A pullback from the Infinity of a person screaming to a wide shot of the impending doom began with an on-set plate of the window with a frame around it. “We did the camera move where it pulls back, and then did a back-up locked-off shot to track it into the CG shot if needed,” says Walsh. “Then we added reflections of the meteor chunks in there and we knew once we had some camera shake and turbulence as you’re pulling out of the meteor shower, it would be easy to blend into the CG camera move at that point. We did matte painting projections for close to the ship and a lights on and lights off version, so in 2D we could have some of the lights shut off as the engines shut off. The planet and the hole, the Maw, was all a projected matte painting on a sphere and effects elements for meteor trails, their fire, were placed on top of that.”
Just in case
In ‘Since Today’, a spot for Australian online bank UBank from agency The Monkeys and director Christopher Riggert, a man gets to contemplate life after falling from a plane. Landing in a forest, he encounters some wolves – the bank’s competitors – before a handy wayward suitcase dispatches them from the scene. The ad required visual effects for the plane fall, the forest surroundings and some dog-to-wolf enhancements – all handled by Alt.vfx.
– Above: watch the final spot.
Visual effects supervisor Colin Renshaw had only two and a half weeks after plates were shot to deliver the finals, but was heavily involved in pre-pro. “After we got the boards, we’d liaise with the production company Finch,” he says. “They’d go, ‘We can build a half-set of the plane interior, but we might need rig removal and extensions.’ We talked about how to do the wind and the stunt and debris as the guy gets sucked out of the plane.”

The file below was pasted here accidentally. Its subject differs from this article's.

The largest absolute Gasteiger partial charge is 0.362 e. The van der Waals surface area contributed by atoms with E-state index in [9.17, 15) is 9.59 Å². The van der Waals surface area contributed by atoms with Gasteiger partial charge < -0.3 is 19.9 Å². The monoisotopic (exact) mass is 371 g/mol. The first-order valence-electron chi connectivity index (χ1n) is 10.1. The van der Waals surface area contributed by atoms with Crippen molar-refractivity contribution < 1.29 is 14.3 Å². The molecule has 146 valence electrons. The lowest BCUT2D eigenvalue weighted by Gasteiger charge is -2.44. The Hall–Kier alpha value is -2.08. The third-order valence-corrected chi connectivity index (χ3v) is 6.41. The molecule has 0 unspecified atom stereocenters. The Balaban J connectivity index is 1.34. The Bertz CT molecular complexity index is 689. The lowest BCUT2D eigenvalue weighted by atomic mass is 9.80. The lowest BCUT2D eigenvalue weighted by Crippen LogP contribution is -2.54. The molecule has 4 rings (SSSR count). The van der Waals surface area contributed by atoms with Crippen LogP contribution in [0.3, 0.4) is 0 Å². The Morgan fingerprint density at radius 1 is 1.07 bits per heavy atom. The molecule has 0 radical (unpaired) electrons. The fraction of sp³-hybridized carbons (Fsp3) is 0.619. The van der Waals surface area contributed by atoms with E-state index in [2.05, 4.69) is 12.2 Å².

The plane stunt was filmed using a large hydraulic pull-back rig. “It was pretty amazing,” recalls Renshaw. “We had a huge wind machine blowing debris through the cabin. The stunt guy got pulled back – it was a ridiculous amount of meters per second – he bounced off the interior as well. That was pretty convincing. It happened so quickly you could barely see the wire, so there was virtually no wire removal.”Watch Alt.vfx’s breakdown of the spot.
Alt.vfx completed a head replacement on the stuntman. “I shot the actor’s head walking backwards through the shot so I would get some perspective change on him and then we comp’d that onto the stuntman,” explains Renshaw. “Then we had two camera moves glued together – one where the talent was where the camera was fixed on him and we’d use old-school bumping the camera by the DP to give it shake and have it with extra movement. The second move was the pan-off which was the stunt and we stitched them together. We had to patch the doorway and put curtains back in which got destroyed in the first couple of rehearsals of the stunt.”
The man spills from the plane – a digital jet model created in Softimage – freefalling with some of the ejected luggage. For backgrounds of the sky and ground planes, Alt.vfx used reference from stills shot outside of plane windows and purchased hi-res imagery. “The skies were a combination of projected backgrounds,” says Renshaw, “but the clouds were done in Nuke using the cloud tank capability it has.” Pieces of flying luggage and debris inside and out of the plane were created in ICE, while the main suitcase was a piece of geo animated in Flame with photo textures from the on-set case.
For scenes of the man holding onto his suitcase and then skydiving downwards, Alt.vfx began approaching these in both 3D and 2D, but the results were not at first convincing. “We went home in a huff not too sure how to fix it,” says Renshaw, “but one of our animators started watching skydiving footage – and she found the latest Star Trek movie which has that great falling sequence. One thing we noticed from that was all the coolest stuff had people on a diagonal and it just gave it a much better sense of speed and jeopardy.”
“We came back to Maya and put the live action on a card and started animating the card as well as the camera separately,” adds Renshaw. “We just went crazy with the snap zooms and really got a sense of speed with the diagonal movement. We created a language of movement. We then took those cameras we made in Maya, and just the cards, and re-projected the live action in comp, and added the clouds.”